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Something stupid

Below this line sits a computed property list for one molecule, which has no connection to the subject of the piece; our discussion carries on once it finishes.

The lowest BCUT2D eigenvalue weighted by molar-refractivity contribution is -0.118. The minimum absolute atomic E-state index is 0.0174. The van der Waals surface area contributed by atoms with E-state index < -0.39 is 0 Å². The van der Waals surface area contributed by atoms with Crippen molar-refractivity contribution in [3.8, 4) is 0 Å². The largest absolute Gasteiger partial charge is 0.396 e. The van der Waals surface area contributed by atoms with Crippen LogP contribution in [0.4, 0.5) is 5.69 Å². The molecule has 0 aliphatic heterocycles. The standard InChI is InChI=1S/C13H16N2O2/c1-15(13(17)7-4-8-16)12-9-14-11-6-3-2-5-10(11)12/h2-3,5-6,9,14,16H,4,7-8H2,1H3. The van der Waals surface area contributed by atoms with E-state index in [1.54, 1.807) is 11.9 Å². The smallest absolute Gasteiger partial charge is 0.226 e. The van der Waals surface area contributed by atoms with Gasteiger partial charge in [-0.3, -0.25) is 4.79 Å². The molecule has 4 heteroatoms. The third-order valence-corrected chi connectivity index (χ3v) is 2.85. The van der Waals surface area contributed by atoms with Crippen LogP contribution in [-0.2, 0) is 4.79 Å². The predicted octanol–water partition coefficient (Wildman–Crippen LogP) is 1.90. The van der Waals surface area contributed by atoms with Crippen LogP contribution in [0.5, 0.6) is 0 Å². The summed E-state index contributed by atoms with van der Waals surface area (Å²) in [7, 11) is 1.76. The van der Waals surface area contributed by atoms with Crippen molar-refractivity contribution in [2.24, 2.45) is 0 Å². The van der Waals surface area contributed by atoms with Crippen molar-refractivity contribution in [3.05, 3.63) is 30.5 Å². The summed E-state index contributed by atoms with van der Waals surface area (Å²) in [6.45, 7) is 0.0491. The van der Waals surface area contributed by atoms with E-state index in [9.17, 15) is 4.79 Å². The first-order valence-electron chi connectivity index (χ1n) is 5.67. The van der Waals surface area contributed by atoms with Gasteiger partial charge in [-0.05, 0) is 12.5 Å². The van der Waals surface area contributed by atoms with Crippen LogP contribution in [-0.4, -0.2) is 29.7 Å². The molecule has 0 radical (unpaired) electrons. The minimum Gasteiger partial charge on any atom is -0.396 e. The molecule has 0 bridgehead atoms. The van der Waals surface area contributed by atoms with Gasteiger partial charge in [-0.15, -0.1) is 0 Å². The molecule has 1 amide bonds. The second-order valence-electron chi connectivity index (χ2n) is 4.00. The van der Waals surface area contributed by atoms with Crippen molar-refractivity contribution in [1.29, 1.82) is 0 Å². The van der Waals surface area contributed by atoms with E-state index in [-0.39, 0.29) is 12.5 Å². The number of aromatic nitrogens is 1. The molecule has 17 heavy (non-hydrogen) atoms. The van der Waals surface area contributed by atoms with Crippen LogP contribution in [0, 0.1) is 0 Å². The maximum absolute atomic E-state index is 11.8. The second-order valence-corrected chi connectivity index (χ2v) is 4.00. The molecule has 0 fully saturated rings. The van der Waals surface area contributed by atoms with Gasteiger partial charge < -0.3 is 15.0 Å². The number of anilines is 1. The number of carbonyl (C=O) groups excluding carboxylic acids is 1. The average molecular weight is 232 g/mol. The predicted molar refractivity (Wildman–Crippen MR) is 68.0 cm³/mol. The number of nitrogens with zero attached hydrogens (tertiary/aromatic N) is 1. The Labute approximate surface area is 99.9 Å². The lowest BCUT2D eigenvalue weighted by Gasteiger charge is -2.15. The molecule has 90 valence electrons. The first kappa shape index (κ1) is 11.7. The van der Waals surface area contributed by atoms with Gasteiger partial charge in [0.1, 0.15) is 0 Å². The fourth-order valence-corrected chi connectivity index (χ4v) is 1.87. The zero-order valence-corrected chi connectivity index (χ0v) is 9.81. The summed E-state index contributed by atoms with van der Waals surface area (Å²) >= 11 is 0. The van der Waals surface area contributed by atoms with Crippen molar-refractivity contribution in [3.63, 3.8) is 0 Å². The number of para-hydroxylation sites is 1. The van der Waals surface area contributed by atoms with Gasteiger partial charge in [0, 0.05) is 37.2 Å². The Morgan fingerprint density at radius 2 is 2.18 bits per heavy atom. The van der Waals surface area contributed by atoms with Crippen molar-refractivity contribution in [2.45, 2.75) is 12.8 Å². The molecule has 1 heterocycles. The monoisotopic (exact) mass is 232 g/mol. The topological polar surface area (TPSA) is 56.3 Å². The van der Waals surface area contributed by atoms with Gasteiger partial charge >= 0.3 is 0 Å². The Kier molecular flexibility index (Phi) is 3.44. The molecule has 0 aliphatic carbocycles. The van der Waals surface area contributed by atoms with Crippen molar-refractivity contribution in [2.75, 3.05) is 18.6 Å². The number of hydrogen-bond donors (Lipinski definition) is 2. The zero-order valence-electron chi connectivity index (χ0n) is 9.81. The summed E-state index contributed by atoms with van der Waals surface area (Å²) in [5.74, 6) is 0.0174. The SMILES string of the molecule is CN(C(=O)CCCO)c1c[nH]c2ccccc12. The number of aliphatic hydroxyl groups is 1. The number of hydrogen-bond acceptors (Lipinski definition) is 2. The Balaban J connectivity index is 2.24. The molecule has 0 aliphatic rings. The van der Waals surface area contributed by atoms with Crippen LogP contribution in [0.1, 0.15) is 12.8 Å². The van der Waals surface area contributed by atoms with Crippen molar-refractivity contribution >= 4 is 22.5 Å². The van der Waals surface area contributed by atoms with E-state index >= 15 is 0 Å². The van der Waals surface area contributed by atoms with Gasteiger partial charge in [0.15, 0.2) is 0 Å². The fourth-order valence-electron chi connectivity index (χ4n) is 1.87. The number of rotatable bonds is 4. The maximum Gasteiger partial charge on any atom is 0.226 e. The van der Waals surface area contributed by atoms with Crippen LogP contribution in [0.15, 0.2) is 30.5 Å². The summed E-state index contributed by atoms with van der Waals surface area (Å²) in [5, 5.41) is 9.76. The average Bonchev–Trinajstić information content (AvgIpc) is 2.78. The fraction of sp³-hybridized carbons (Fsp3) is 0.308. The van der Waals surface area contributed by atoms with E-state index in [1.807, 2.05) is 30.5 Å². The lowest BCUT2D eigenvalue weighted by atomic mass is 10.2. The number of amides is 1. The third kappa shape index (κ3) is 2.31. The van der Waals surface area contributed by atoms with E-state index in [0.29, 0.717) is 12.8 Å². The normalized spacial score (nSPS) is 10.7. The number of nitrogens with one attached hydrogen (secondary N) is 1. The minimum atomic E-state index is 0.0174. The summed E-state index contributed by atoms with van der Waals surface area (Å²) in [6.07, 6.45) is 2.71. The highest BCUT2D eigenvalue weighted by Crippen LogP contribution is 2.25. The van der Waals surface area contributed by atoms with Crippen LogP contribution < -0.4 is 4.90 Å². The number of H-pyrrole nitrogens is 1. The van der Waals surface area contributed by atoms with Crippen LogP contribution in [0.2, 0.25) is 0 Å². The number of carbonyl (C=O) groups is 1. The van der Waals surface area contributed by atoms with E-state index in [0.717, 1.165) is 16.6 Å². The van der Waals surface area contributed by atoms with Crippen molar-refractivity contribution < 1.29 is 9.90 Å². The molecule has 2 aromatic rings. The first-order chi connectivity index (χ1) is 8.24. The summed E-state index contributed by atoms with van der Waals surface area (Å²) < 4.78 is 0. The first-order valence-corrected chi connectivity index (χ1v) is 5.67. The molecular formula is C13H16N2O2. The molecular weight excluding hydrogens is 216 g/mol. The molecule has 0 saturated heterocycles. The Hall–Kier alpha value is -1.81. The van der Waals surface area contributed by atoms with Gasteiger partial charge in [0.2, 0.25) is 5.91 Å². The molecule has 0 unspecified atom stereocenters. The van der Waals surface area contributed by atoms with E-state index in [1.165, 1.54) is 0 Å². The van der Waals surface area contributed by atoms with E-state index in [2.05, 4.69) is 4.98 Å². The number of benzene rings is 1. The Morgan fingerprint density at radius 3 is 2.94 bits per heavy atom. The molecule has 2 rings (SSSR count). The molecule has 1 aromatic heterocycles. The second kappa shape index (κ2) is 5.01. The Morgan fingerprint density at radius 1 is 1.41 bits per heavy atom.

Life can be strange. For a while it looks like everything is going your way, then you wake up and find out: You have lived a dream. It gets worse. It wasn’t even a good dream. Mediocre at best. It doesn’t have to be a bad thing if you sometimes wish that life is a movie or a novel. It’s not always wrong if you believe that you’re director or narrator. It can be nice, and usually is. But you have to be a damn good one. Otherwise everything comes to collapse. Sweat breaks out, you see the shadows dancing on the wall and you gradually lose control. Demise is near, you know it, you feel it as deep as in your bones. Temperature rises as he walks through the wasteland looking for the truth. You hear the choir of angles calling out your name. They know: it’s over. You led the way into the desert, you directed that scene, you were the almighty narrator whom told the tale about that brave warrior, strong silent type with sword in one and book of all faiths in other hand. Almost omnipotent creature driven only by strong fate in a dream, convinced in a certain order in earthly matters. You are the one who led him here. Not so long ago, your warrior was a young man full of hopes and dreams. He left home and came your way only to see that there’s no brave new world. He stands gazing at the horizon trying to find something between earth and sky. That should have been his great adventure, tale of pride and strength, great battle for valor. No brave new world, just this garden of fear. He couldn’t have known. He is only what you made him to be. No more, no less. Your obscure plot created this. Your insane ambition, your quest for some sort of Holy Grail placed him here. It’s too late to start wondering where did it went wrong. You’re the one who send him on this voyage. First you wanted him be this great mariner, master and commander of “Dover’s pride”. He was. He coped with high seas and traitorous crew, prevailing winds and scurvy, pirates and maritime legends, faulty maps and deceitful stars. He had all the makings of a fine captain. He made it to the land where no man has gone before. Then you wanted him to be great explorer. Cross mach of Allan Quatermain and esteemed scholar from Jules Vern’s novels. And he was. He managed to make fire where ever they camped, when there was shortage of gunpowder he made some. He knew to read tracks and history of ancient tribes along the way. During this voyage some of his crew-man had died, some turned and left home. Near the end he was left alone. And now, you have no more ideas. All clichés from XIX century novels are used. Now what mister narrator? Will you leave your creation in god forsaken wasteland? Why are you trying to widen lens on your camera mister so called director? There’s no perspective here, you won’t find some miraculous motive in this landscape. It’s down to you and your character. He can’t find the way out, you failed to equip him with necessary knowledge. There are no maps here; stars can’t lead the way because of the clouds. There’s no turning back because you want too far for too long. What will you do mister almighty narrator?

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